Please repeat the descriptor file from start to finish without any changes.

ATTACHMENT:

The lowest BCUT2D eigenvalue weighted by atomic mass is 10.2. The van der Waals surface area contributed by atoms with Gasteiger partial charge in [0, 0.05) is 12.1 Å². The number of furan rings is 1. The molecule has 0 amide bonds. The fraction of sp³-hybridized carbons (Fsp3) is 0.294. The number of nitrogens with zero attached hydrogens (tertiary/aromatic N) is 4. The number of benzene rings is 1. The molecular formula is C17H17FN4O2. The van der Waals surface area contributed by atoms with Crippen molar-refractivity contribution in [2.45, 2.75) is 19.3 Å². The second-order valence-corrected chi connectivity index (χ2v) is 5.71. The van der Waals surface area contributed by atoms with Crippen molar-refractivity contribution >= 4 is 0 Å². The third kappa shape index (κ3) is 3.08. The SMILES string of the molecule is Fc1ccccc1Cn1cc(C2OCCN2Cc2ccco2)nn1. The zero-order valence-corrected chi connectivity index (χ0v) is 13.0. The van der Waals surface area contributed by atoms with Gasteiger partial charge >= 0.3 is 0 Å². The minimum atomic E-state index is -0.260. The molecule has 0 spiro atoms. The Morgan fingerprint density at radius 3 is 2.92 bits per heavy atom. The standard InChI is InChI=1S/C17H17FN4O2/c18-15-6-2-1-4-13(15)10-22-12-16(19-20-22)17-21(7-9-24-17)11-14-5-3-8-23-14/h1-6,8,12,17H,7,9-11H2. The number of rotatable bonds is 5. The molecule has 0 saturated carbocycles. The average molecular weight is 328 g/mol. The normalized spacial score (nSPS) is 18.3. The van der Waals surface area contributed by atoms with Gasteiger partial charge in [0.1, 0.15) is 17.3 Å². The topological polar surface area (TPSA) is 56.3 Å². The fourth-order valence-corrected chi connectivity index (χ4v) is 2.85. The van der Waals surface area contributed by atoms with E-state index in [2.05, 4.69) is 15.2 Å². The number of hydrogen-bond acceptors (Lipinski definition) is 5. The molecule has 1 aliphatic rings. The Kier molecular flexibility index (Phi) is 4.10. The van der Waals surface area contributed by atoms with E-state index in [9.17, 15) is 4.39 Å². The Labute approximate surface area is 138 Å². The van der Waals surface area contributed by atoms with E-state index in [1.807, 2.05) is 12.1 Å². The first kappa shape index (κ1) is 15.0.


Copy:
The lowest BCUT2D eigenvalue weighted by atomic mass is 10.2. The van der Waals surface area contributed by atoms with Gasteiger partial charge in [0, 0.05) is 12.1 Å². The number of furan rings is 1. The molecule has 0 amide bonds. The fraction of sp³-hybridized carbons (Fsp3) is 0.294. The number of nitrogens with zero attached hydrogens (tertiary/aromatic N) is 4. The number of benzene rings is 1. The molecular formula is C17H17FN4O2. The van der Waals surface area contributed by atoms with Crippen molar-refractivity contribution in [2.45, 2.75) is 19.3 Å². The second-order valence-corrected chi connectivity index (χ2v) is 5.71. The van der Waals surface area contributed by atoms with Crippen molar-refractivity contribution >= 4 is 0 Å². The third kappa shape index (κ3) is 3.08. The SMILES string of the molecule is Fc1ccccc1Cn1cc(C2OCCN2Cc2ccco2)nn1. The zero-order valence-corrected chi connectivity index (χ0v) is 13.0. The van der Waals surface area contributed by atoms with Gasteiger partial charge >= 0.3 is 0 Å². The minimum atomic E-state index is -0.260. The molecule has 0 spiro atoms. The Morgan fingerprint density at radius 3 is 2.92 bits per heavy atom. The standard InChI is InChI=1S/C17H17FN4O2/c18-15-6-2-1-4-13(15)10-22-12-16(19-20-22)17-21(7-9-24-17)11-14-5-3-8-23-14/h1-6,8,12,17H,7,9-11H2. The number of rotatable bonds is 5. The molecule has 0 saturated carbocycles. The average molecular weight is 328 g/mol. The normalized spacial score (nSPS) is 18.3. The van der Waals surface area contributed by atoms with Gasteiger partial charge in [0.1, 0.15) is 17.3 Å². The topological polar surface area (TPSA) is 56.3 Å². The fourth-order valence-corrected chi connectivity index (χ4v) is 2.85. The van der Waals surface area contributed by atoms with E-state index in [2.05, 4.69) is 15.2 Å². The number of hydrogen-bond acceptors (Lipinski definition) is 5. The molecule has 1 aliphatic rings. The Kier molecular flexibility index (Phi) is 4.10. The van der Waals surface area contributed by atoms with E-state index in [9.17, 15) is 4.39 Å². The Labute approximate surface area is 138 Å². The van der Waals surface area contributed by atoms with E-state index in [1.807, 2.05) is 12.1 Å². The first kappa shape index (κ1) is 15.0.